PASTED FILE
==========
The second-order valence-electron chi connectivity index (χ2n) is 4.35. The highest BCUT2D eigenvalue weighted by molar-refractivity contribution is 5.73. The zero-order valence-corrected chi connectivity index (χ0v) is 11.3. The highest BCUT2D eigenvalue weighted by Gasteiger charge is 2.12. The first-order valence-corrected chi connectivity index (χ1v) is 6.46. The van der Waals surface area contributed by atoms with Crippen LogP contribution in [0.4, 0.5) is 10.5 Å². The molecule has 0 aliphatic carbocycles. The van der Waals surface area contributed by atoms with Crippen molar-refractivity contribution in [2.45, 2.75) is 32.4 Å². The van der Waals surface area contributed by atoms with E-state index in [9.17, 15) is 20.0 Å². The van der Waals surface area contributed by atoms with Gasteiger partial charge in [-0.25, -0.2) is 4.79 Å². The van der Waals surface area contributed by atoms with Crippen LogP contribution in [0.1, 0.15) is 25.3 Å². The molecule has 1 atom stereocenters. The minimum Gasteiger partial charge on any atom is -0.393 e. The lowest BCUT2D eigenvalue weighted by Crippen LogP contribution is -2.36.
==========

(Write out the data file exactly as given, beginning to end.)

The second-order valence-electron chi connectivity index (χ2n) is 4.35. The highest BCUT2D eigenvalue weighted by molar-refractivity contribution is 5.73. The zero-order valence-corrected chi connectivity index (χ0v) is 11.3. The highest BCUT2D eigenvalue weighted by Gasteiger charge is 2.12. The first-order valence-corrected chi connectivity index (χ1v) is 6.46. The van der Waals surface area contributed by atoms with Crippen LogP contribution in [0.4, 0.5) is 10.5 Å². The molecule has 0 aliphatic carbocycles. The van der Waals surface area contributed by atoms with Crippen molar-refractivity contribution in [2.45, 2.75) is 32.4 Å². The van der Waals surface area contributed by atoms with E-state index in [9.17, 15) is 20.0 Å². The van der Waals surface area contributed by atoms with Gasteiger partial charge in [-0.25, -0.2) is 4.79 Å². The van der Waals surface area contributed by atoms with Crippen LogP contribution in [0.1, 0.15) is 25.3 Å². The molecule has 1 atom stereocenters. The minimum Gasteiger partial charge on any atom is -0.393 e. The lowest BCUT2D eigenvalue weighted by Crippen LogP contribution is -2.36.